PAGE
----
Shaham’s concerto performance golden with Cleveland Orchestra
A concert devoted to the music of Vienna could take in a wide range of styles, from the turbulent drama of Beethoven or Brahms to the dour atonality of Arnold Schönberg.
The Cleveland Orchestra, under music director Franz Welser-Möst, took a light approach at its concert Friday at the Arsht Center in Miami, with a heart-on-the-sleeve violin concerto, a selection of waltzes and polkas and an early Schubert symphony.
Certain concertos fit a soloist’s style and technique perfectly, and so it appeared with Gil Shaham and the Korngold Violin Concerto. Although born in Hungary, Erich Wolfgang Korngold grew up in Vienna, and as the prospects for Jews in Austria darkened in the late 1930s, moved to Los Angeles and became a composer for Warner Brothers.
His Violin Concerto, which was drawn from some of his film scores, is his most popular concert work—late Romantic in tone, but with harmonic and rhythmic touches that could only be from the 20th century.
The work opens with a soaring, highly original melody, and Shaham made the most of it, taking it slowly enough to luxuriate in its lyricism and sliding from one note to the other with a touch of 1930s studio orchestra style. When it comes to broad flowing melodies, few violinists today could top him. His silken bowing was as seamless as could be, so smooth that it was like a soprano taking a long phrase in a single breath.
While primarily a melodic work, the concerto contains enough fireworks to allow the violinist to show off, and Shaham made the most of these, zipping with style through the quick notes that end the first movement. In the second movement, his performance of the opening melody was restrained, allowing him to deepen and broaden his tone effectively as the melody moved to the lower strings.
The Cleveland Orchestra, a fine partner throughout, brought a glowing tone to the movement’s mysterious harmonies. In the last movement, Shaham brought a bigness of tone and a pointed articulation to the rush of notes, giving the movement an exciting, energetic performance. And more than that, he seemed to be having a good time, smiling as he played through a particularly soaring passage and leaning in to listen to the orchestra.
Schubert’s Symphony No. 2, written as the composer turned 18, resembles the early Beethoven symphonies in style, but with turns of phrase that were unmistakably Schubert. Welser-Möst led a performance that was of distinctly Classical proportions – light, quick and with tempos that moved with the unwavering precision of a clock.
The first movement was a real workout for the violins, with endless streams of fast notes that moved with inimitable Schubert energy. Welser-Möst kept the volume way down, so the rushes of notes were almost like a whisper at times, and few orchestras could have brought this off with the clarity and precision of the Cleveland ensemble.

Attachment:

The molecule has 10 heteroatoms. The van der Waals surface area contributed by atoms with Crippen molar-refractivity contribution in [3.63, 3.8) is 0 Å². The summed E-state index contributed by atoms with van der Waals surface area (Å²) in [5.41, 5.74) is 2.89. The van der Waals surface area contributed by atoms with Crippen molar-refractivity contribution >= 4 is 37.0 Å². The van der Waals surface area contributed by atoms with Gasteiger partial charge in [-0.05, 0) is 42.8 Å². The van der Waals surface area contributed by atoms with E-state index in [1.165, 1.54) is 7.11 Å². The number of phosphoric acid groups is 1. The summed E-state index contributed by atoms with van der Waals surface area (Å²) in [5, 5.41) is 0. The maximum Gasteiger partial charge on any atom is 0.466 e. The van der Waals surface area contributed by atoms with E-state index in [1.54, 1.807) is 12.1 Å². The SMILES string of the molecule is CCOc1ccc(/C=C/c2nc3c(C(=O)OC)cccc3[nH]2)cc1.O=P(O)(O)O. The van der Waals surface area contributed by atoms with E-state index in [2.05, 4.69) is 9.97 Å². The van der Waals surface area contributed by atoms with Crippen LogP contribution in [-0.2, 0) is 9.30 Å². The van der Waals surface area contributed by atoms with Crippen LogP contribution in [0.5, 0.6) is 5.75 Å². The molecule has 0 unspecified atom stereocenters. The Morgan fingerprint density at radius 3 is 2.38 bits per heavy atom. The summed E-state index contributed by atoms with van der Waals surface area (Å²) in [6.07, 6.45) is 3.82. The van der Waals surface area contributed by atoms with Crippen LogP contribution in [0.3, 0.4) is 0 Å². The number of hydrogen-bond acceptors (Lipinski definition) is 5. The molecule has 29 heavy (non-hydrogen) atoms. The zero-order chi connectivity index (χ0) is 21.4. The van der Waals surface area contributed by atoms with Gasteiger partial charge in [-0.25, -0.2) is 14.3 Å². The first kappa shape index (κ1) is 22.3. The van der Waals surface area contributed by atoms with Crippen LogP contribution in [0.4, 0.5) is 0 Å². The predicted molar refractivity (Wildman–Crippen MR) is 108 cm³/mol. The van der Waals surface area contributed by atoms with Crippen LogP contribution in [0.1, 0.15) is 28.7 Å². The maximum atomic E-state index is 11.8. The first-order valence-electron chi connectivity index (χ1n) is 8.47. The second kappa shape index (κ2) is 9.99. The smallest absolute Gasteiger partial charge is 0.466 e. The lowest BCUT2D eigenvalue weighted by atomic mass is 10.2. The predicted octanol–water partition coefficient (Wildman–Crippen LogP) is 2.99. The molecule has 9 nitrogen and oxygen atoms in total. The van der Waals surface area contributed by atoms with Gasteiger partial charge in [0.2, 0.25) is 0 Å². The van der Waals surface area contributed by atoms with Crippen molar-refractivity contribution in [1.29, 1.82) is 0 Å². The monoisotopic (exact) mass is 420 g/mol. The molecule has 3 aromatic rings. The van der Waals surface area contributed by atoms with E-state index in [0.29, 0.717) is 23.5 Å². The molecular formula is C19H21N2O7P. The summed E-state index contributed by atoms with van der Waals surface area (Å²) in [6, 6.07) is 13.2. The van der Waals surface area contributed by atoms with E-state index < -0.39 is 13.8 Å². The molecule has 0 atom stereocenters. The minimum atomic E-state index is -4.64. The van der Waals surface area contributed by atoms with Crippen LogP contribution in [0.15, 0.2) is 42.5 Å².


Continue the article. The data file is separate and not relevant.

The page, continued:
The second movement, a theme and variations, was taken at a brisk pace, with the orchestra growing softer and softer until a dark variation burst out. But even when the symphony growled, as in the aggressive minor-key opening of the third movement, which other conductors perform with more bite, it didn’t growl too loudly. The last movement proceeded with more light quick playing, with the symphony’s energy emerging through clean textures and well-shaped phrases rather than volume.
The second half was like an old-fashioned pops concert, where the orchestra plays light classics rather than, say, the theme from Batman Forever. Nearly all the music was by Johann Strauss Jr., with one work by his lesser-known brother Josef. The sound was glossy, the phrasing elegant in the Alpine melodies of Johann Strauss Jr.’s From the Mountains, the “Kiss” Waltz, and the overture to Die Fledermaus and his brother’s Polka-Mazurka from The Dragonfly. The orchestra also gave a vigorous account of the Hungarian-style melodies of the Czárdás from the opera Ritter Pázmán.
While the Cleveland ensemble played at top form throughout, there was an unvaried sameness to the second half, and so many of these light pieces coming one after the other gave the effect of being entertained by the world’s most expensive garden-party orchestra.
The program will be repeated 8 p.m. Saturday at the Arsht Center’s Knight Concert Hall and 8 p.m. Monday at the Philharmonic Center for the Arts in Naples. arshtcenter.org, 305-949-6722; artsnaples.org, 800-597-1900
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Sat Jan 25, 2014
at 11:11 am